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Heavy rains lead to pricey septic issues for some

Sunday, Aug 25, 2013 5:39 PM
Last updated Monday, Aug 26, 2013 1:08 AM
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Increased rainfall is wreaking havoc on sewer systems and costing some homeowners thousands of dollars.

“You see a lot of people out there that you feel sorry for,” said Tony Burnley, the owner of Burnley Sanitary Sewer & Drain Service in Thomson. “They’ve got some serious problems.”

As of midnight Saturday, 45.32 inches of rainfall have been recorded at Augusta Regional Airport, resulting in the fifth wettest year-to-date total on record. It’s more than 15 inches above totals last year.

Businesses specializing in septic repair said system failures from the rainfall have increased business.

“It’s tripled,” said Kevin Cole­man, the owner of Drain Sur­geon of the CSRA.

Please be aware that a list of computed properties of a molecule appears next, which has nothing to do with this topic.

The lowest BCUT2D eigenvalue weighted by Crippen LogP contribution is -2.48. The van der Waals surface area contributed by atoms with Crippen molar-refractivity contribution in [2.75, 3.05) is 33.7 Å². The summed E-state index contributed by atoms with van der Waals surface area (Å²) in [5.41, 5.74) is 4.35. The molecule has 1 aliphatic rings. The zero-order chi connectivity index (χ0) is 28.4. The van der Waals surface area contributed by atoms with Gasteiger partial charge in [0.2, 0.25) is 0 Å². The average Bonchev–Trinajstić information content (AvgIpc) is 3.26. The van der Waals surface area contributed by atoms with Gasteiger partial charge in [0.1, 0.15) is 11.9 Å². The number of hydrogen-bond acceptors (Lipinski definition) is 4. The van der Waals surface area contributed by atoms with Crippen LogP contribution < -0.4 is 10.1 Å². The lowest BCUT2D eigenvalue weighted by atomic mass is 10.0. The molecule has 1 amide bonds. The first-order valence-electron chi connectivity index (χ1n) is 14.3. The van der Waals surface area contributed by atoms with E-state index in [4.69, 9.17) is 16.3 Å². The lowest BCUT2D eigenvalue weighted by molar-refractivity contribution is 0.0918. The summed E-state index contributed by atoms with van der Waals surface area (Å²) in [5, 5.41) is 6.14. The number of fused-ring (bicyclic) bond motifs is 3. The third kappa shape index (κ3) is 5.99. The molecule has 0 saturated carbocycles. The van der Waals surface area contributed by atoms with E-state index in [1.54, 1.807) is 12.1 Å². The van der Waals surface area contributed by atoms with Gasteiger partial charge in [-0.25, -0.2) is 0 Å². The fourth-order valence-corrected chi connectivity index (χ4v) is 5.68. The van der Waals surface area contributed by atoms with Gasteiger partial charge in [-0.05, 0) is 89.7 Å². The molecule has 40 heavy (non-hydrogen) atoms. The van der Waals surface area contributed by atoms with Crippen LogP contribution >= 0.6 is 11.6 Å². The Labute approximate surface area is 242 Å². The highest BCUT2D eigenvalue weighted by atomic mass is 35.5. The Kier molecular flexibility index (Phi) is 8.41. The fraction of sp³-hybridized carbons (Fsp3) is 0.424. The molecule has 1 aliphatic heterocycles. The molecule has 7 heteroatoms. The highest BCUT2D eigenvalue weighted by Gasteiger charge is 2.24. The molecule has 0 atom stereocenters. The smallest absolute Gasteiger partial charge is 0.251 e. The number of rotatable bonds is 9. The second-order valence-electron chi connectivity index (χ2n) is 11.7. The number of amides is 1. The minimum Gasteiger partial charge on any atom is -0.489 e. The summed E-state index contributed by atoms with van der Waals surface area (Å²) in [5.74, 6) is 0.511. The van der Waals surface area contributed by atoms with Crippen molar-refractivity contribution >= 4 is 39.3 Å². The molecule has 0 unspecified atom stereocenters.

System failures can cause contamination of water by bacteria, viruses, nitrates, oils, detergents and other household chemicals, according to the University of Georgia Cooperative Exten­sion Web site. They can also cause health problems by exposing humans to raw sewage.

It all starts with a gurgle in the drain. From there, homeowners could be only hours away from a serious septic problem.

Coleman said no homes seem to be immune to the trouble, but low-lying homes are especially vulnerable.

“There’s so much rain it’s saturating the ground and the water from septic systems has nowhere to leak to,” Coleman said. “It’s causing everything to back up.”

Homeowners are left with the option of pumping the sewage for several hundred dollars or replacing the system for thousands of dollars.

Pumping is only a temporary fix, but it’s one that can be more appealing to the home­owner’s wallet.

“Sometimes it will get you by until the rain subsides,” Burnley said.

The better option is to call the health department, which might advise having a soil scientist perform an evaluation, he said. The finding could result in pumping the sewage to an area with higher elevation.

That option could be financially challenging, Burnley said.